Envision yourself walking with lantern in hand, braving forward through a dense fog and following a forest trail. You stop at a pile of dried brushwood and see that buried underneath it is a small treasure box. It’s a treasure box that had been buried long ago, and somehow now unearthed just as you make your way along this pensive path. You open the box and contained within it is this set of tarot cards.
That is Reese Marren’s starting premise for the Pensive Path Tarot. The packaging itself facilitates this imaginative premise. It’s a tuck box, but unique, opening just as a wooden treasure box might. I’m also loving the smooth buttery finish on these cards (printed on black core 320 gsm embossed linen cardstock). The cards shuffle and fan beautifully.
The Pensive Path Tarot is a fine art deck somewhat reminiscent of the Tarot of Delphi or Victorian Romantic Tarot, showcasing late 19th and early 20th century classical paintings. Fine art decks are one of my favorites, and I think that holds true for a lot of us readers. In Pensive Path, Marren takes it to the next level by not re-hashing the same set of well-known paintings you often see on repeat among fine art tarot decks.
Instead, Marren features lesser known yet equally exquisite works that will expand your art history horizons, showcasing some incredible finds. Impressionist painters such as the Danish painter Anna Ancher or German painter Gotthardt Kuehl; the art nouveau symbolist works of Mikalojus Konstantinas Čiurlionis, or French Romanticist Leon Cogniet.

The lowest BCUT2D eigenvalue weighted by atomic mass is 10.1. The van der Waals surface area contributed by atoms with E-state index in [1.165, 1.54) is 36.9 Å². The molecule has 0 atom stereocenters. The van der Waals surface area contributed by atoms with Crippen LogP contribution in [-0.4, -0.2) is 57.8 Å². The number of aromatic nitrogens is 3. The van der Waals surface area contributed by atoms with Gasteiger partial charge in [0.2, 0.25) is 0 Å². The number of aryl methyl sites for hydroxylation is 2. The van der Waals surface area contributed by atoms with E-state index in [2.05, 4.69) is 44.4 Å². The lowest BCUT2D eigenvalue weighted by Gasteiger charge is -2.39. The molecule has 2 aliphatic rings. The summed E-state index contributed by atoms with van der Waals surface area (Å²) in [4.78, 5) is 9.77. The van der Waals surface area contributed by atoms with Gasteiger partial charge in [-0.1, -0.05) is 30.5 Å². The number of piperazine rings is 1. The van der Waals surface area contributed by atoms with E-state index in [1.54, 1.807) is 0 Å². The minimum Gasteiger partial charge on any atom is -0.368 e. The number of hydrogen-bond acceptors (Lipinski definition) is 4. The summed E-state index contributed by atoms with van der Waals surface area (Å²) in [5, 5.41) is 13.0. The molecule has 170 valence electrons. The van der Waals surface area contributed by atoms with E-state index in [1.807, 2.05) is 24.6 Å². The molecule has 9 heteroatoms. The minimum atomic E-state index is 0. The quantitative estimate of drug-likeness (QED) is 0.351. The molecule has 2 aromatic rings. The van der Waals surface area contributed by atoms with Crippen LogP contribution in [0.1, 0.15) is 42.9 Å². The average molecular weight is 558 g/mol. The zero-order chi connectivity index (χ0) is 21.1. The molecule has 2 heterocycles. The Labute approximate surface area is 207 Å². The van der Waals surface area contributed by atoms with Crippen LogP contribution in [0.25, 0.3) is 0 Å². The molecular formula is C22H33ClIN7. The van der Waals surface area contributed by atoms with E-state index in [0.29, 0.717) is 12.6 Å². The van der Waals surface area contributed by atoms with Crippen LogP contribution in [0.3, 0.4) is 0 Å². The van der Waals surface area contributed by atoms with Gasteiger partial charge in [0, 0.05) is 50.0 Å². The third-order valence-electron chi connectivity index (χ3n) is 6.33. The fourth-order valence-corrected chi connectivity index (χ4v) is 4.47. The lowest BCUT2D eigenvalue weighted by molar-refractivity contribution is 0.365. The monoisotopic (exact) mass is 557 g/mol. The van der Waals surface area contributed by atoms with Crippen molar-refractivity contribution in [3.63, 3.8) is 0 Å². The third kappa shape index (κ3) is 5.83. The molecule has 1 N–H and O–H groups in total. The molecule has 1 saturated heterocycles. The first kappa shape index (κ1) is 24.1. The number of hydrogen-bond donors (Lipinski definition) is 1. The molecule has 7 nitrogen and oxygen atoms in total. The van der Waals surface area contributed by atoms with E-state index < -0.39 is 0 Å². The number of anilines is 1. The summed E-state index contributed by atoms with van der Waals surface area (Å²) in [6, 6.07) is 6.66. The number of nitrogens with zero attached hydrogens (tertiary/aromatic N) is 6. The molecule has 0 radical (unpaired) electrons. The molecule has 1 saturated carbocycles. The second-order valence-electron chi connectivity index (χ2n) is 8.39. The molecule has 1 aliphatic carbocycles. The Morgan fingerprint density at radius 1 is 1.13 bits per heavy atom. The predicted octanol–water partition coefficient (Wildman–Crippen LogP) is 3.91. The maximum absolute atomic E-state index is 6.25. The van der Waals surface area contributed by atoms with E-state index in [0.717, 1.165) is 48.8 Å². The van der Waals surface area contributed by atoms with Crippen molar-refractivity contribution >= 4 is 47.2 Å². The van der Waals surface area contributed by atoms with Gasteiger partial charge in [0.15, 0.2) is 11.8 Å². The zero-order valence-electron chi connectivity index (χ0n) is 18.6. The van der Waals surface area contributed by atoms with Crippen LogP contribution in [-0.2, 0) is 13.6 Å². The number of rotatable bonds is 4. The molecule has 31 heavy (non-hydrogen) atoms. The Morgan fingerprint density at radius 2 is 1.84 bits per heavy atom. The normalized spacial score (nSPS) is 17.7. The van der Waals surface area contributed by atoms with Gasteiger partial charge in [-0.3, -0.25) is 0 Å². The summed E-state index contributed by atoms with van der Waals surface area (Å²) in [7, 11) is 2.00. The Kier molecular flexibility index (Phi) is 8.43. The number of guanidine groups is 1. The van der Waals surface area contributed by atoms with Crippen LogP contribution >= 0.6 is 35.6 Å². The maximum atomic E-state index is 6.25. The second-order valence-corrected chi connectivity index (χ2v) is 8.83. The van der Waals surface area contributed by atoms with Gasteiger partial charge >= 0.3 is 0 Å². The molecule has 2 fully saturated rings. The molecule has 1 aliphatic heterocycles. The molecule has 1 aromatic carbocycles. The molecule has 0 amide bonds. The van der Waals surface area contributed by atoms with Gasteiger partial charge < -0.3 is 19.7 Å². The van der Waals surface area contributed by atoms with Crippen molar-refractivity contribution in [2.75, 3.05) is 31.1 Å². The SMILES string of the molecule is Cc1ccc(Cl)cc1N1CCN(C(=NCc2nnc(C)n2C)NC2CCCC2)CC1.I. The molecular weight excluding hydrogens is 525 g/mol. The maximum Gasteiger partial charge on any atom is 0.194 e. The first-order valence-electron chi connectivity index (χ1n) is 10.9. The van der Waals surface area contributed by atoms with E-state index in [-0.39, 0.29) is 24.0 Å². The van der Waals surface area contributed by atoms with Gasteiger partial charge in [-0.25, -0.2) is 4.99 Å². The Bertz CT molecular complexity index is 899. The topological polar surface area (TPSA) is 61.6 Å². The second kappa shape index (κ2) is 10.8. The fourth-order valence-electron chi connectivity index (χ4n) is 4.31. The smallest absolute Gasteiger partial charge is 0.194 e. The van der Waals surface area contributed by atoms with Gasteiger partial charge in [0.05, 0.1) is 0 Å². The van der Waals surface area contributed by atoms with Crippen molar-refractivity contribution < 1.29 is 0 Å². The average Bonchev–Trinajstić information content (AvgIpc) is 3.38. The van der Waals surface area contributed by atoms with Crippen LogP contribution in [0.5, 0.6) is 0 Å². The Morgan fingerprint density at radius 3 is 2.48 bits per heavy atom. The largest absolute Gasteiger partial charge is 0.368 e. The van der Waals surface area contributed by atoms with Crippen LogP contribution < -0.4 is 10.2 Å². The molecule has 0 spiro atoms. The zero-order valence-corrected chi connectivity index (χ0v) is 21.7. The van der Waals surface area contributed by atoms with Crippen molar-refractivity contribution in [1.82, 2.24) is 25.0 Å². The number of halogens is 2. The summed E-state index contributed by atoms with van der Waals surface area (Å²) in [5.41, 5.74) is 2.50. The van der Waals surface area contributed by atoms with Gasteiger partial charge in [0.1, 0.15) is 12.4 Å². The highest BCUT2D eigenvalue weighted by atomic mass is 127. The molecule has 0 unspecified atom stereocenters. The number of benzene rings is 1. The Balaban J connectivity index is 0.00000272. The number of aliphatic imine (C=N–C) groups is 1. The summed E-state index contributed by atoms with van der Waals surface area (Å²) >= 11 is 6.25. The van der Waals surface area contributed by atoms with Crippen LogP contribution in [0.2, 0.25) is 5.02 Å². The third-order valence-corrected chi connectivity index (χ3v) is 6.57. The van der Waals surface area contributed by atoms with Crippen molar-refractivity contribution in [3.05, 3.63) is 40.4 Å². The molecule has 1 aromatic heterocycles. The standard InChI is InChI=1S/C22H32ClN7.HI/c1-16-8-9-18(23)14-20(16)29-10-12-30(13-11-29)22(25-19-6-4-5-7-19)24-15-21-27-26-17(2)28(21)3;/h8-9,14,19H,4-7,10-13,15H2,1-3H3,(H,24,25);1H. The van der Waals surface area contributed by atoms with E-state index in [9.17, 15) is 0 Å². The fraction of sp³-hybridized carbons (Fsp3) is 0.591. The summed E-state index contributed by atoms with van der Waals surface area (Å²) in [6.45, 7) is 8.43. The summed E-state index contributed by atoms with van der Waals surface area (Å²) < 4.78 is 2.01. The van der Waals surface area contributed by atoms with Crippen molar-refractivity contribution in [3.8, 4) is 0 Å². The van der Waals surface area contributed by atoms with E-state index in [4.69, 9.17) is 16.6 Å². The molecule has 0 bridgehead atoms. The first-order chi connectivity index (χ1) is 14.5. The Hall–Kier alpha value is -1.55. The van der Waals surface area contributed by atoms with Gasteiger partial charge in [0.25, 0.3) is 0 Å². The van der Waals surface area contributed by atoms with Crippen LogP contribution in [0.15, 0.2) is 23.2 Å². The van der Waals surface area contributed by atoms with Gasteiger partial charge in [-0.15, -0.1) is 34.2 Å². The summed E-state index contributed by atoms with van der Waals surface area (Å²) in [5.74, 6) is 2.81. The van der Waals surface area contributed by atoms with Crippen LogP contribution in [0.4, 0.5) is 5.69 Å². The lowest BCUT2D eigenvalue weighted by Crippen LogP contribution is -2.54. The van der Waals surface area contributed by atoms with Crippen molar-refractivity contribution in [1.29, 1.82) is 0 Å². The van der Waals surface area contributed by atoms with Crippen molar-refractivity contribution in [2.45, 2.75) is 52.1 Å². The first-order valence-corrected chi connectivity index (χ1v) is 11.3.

The late 19th century art movements that these painters have been gathered from were about rejecting tradition, declaring artistic freedom, and daring to be more provocative with expressive explorations of lines, forms, and light.
You’ll also enjoy Realists such as Illya Repin or Wilhelm Trübner, and the illustrator N. C. Wyeth, or works from the portrait and esoteric painter Beatrice Offor. The cards become a hand-held fine arts gallery, each work of art carefully curated and attributed to each of the 78 archetypal keys. In our everyday setting, I see poets and academics seated in a coffeehouse reading with the Pensive Path Tarot.
I’ve done dozens of readings with this deck in the last year and did want to note that I definitely diverge from “textbook meanings” when reading with the Pensive Path. For example, I read the Ace of Swords in this deck as noting surgery or more serious physical health concerns, due to the imagery on that particular card. The Queen of Cups has come up in mediumship readings to indicate someone coming through who recently passed on and was cremated.
When I read with this deck, I anchor into one specific symbol on the card and support my interpretation with the feelings and thoughts the imagery evokes. However, Marren has done a phenomenal job connecting the compositions to core energetic themes in each card per RWS, so if you’re an RWS reader, you’ll still find this deck fairly easy to read with.
I had the great pleasure of meeting Reese in person at the 2022 Northwest Tarot Symposium in Portland, Oregon. We had great conversations about the tarot and she gifted me with a copy of the Pensive Path and the cards have been on my reading table for the past several months. Reading with this deck is a lyrical, creative experience. These cards activate your imagination and inspire you to encode your own meanings into the art.
Marren has created a beautiful curio for the tarot world. If you enjoy fine art decks like the Art of Life Tarot and artist showcases like the Art Oracles, then you’re going to love the Pensive Path Tarot.